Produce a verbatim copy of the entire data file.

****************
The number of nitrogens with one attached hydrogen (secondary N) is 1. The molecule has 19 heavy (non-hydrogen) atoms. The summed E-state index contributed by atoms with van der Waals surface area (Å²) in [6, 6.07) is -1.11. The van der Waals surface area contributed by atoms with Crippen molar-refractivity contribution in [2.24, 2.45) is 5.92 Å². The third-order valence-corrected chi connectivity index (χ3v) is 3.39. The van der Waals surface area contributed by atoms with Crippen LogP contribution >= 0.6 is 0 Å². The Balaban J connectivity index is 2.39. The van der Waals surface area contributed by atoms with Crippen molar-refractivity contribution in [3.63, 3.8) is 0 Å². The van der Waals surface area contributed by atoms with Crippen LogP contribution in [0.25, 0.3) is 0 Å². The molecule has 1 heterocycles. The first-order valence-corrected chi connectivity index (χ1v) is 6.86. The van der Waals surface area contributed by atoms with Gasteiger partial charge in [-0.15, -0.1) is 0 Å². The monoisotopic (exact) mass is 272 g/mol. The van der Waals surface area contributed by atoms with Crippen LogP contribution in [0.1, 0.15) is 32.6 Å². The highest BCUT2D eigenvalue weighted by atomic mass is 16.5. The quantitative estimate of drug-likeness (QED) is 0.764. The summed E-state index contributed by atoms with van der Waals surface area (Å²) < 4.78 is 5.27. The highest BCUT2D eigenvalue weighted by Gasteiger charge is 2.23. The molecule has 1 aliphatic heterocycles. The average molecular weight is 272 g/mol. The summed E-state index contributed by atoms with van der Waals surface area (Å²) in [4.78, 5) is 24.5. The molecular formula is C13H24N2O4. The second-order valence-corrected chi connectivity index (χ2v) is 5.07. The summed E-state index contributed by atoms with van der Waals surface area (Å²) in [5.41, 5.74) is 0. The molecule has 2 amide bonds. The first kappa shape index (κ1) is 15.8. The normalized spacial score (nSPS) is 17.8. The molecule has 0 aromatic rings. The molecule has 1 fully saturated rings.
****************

The number of nitrogens with one attached hydrogen (secondary N) is 1. The molecule has 19 heavy (non-hydrogen) atoms. The summed E-state index contributed by atoms with van der Waals surface area (Å²) in [6, 6.07) is -1.11. The van der Waals surface area contributed by atoms with Crippen molar-refractivity contribution in [2.24, 2.45) is 5.92 Å². The third-order valence-corrected chi connectivity index (χ3v) is 3.39. The van der Waals surface area contributed by atoms with Crippen LogP contribution >= 0.6 is 0 Å². The Balaban J connectivity index is 2.39. The van der Waals surface area contributed by atoms with Crippen molar-refractivity contribution in [3.63, 3.8) is 0 Å². The van der Waals surface area contributed by atoms with Crippen LogP contribution in [0.25, 0.3) is 0 Å². The molecule has 1 heterocycles. The first-order valence-corrected chi connectivity index (χ1v) is 6.86. The van der Waals surface area contributed by atoms with Gasteiger partial charge in [-0.15, -0.1) is 0 Å². The monoisotopic (exact) mass is 272 g/mol. The van der Waals surface area contributed by atoms with Crippen LogP contribution in [0.1, 0.15) is 32.6 Å². The highest BCUT2D eigenvalue weighted by atomic mass is 16.5. The quantitative estimate of drug-likeness (QED) is 0.764. The summed E-state index contributed by atoms with van der Waals surface area (Å²) < 4.78 is 5.27. The highest BCUT2D eigenvalue weighted by Gasteiger charge is 2.23. The molecule has 1 aliphatic heterocycles. The average molecular weight is 272 g/mol. The summed E-state index contributed by atoms with van der Waals surface area (Å²) in [4.78, 5) is 24.5. The molecular formula is C13H24N2O4. The second-order valence-corrected chi connectivity index (χ2v) is 5.07. The summed E-state index contributed by atoms with van der Waals surface area (Å²) in [5.41, 5.74) is 0. The molecule has 2 amide bonds. The first kappa shape index (κ1) is 15.8. The normalized spacial score (nSPS) is 17.8. The molecule has 0 aromatic rings. The molecule has 1 fully saturated rings.